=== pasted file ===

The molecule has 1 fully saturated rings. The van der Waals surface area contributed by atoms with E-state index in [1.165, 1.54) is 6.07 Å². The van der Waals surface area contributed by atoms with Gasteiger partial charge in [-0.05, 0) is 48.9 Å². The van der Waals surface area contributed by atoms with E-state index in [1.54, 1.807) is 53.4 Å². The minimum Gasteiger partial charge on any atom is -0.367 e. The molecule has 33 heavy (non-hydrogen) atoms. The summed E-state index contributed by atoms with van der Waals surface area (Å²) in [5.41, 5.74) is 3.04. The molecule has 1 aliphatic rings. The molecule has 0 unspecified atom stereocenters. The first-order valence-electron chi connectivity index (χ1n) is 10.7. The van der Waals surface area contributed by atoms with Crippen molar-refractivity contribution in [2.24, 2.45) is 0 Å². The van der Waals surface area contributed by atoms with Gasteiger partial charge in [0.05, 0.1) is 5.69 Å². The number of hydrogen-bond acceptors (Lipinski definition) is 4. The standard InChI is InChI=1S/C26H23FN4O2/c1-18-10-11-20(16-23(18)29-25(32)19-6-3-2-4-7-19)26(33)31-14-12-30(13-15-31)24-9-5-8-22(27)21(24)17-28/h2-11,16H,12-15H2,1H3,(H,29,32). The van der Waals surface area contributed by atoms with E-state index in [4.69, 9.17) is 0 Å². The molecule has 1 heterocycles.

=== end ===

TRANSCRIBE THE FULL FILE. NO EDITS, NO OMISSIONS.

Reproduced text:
The molecule has 1 fully saturated rings. The van der Waals surface area contributed by atoms with E-state index in [1.165, 1.54) is 6.07 Å². The van der Waals surface area contributed by atoms with Gasteiger partial charge in [-0.05, 0) is 48.9 Å². The van der Waals surface area contributed by atoms with E-state index in [1.54, 1.807) is 53.4 Å². The minimum Gasteiger partial charge on any atom is -0.367 e. The molecule has 33 heavy (non-hydrogen) atoms. The summed E-state index contributed by atoms with van der Waals surface area (Å²) in [5.41, 5.74) is 3.04. The molecule has 1 aliphatic rings. The molecule has 0 unspecified atom stereocenters. The first-order valence-electron chi connectivity index (χ1n) is 10.7. The van der Waals surface area contributed by atoms with Crippen molar-refractivity contribution in [2.24, 2.45) is 0 Å². The van der Waals surface area contributed by atoms with Gasteiger partial charge in [0.05, 0.1) is 5.69 Å². The number of hydrogen-bond acceptors (Lipinski definition) is 4. The standard InChI is InChI=1S/C26H23FN4O2/c1-18-10-11-20(16-23(18)29-25(32)19-6-3-2-4-7-19)26(33)31-14-12-30(13-15-31)24-9-5-8-22(27)21(24)17-28/h2-11,16H,12-15H2,1H3,(H,29,32). The van der Waals surface area contributed by atoms with E-state index in [4.69, 9.17) is 0 Å². The molecule has 1 heterocycles.